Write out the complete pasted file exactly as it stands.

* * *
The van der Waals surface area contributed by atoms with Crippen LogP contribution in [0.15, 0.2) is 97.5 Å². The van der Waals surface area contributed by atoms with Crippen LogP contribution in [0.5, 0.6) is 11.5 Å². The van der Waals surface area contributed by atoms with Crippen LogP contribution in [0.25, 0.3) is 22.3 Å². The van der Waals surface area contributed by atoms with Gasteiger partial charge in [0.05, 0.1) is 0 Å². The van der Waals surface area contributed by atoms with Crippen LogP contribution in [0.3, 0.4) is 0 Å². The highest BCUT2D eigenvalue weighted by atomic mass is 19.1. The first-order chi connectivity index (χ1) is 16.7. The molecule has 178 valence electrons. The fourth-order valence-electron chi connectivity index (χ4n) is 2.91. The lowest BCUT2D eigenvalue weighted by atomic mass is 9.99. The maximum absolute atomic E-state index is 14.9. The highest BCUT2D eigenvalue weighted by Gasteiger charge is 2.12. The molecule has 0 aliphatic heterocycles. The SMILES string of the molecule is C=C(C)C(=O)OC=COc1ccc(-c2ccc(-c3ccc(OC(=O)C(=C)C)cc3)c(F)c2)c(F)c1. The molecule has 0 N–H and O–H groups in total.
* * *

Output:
The van der Waals surface area contributed by atoms with Crippen LogP contribution in [0.15, 0.2) is 97.5 Å². The van der Waals surface area contributed by atoms with Crippen LogP contribution in [0.5, 0.6) is 11.5 Å². The van der Waals surface area contributed by atoms with Crippen LogP contribution in [0.25, 0.3) is 22.3 Å². The van der Waals surface area contributed by atoms with Gasteiger partial charge in [0.05, 0.1) is 0 Å². The van der Waals surface area contributed by atoms with Crippen LogP contribution in [0.3, 0.4) is 0 Å². The highest BCUT2D eigenvalue weighted by atomic mass is 19.1. The first-order chi connectivity index (χ1) is 16.7. The molecule has 178 valence electrons. The fourth-order valence-electron chi connectivity index (χ4n) is 2.91. The lowest BCUT2D eigenvalue weighted by atomic mass is 9.99. The maximum absolute atomic E-state index is 14.9. The highest BCUT2D eigenvalue weighted by Gasteiger charge is 2.12. The molecule has 0 aliphatic heterocycles. The SMILES string of the molecule is C=C(C)C(=O)OC=COc1ccc(-c2ccc(-c3ccc(OC(=O)C(=C)C)cc3)c(F)c2)c(F)c1. The molecule has 0 N–H and O–H groups in total.